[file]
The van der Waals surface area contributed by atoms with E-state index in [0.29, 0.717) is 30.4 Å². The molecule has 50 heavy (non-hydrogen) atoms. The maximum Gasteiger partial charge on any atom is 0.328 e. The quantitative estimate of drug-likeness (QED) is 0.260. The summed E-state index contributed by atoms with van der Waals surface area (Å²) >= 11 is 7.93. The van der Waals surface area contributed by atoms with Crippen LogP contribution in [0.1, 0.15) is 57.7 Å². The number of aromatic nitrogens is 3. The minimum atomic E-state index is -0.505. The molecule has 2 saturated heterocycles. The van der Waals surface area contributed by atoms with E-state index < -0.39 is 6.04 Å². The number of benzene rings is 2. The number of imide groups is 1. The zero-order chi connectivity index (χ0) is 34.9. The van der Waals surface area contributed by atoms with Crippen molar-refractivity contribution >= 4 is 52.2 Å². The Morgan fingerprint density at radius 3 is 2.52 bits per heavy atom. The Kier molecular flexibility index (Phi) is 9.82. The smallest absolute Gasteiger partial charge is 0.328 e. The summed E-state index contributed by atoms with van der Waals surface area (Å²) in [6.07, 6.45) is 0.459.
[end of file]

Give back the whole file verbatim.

The van der Waals surface area contributed by atoms with E-state index in [0.29, 0.717) is 30.4 Å². The molecule has 50 heavy (non-hydrogen) atoms. The maximum Gasteiger partial charge on any atom is 0.328 e. The quantitative estimate of drug-likeness (QED) is 0.260. The summed E-state index contributed by atoms with van der Waals surface area (Å²) >= 11 is 7.93. The van der Waals surface area contributed by atoms with Crippen LogP contribution in [0.1, 0.15) is 57.7 Å². The number of aromatic nitrogens is 3. The minimum atomic E-state index is -0.505. The molecule has 2 saturated heterocycles. The van der Waals surface area contributed by atoms with E-state index < -0.39 is 6.04 Å². The number of benzene rings is 2. The number of imide groups is 1. The zero-order chi connectivity index (χ0) is 34.9. The van der Waals surface area contributed by atoms with Crippen molar-refractivity contribution >= 4 is 52.2 Å². The Morgan fingerprint density at radius 3 is 2.52 bits per heavy atom. The Kier molecular flexibility index (Phi) is 9.82. The smallest absolute Gasteiger partial charge is 0.328 e. The summed E-state index contributed by atoms with van der Waals surface area (Å²) in [6.07, 6.45) is 0.459.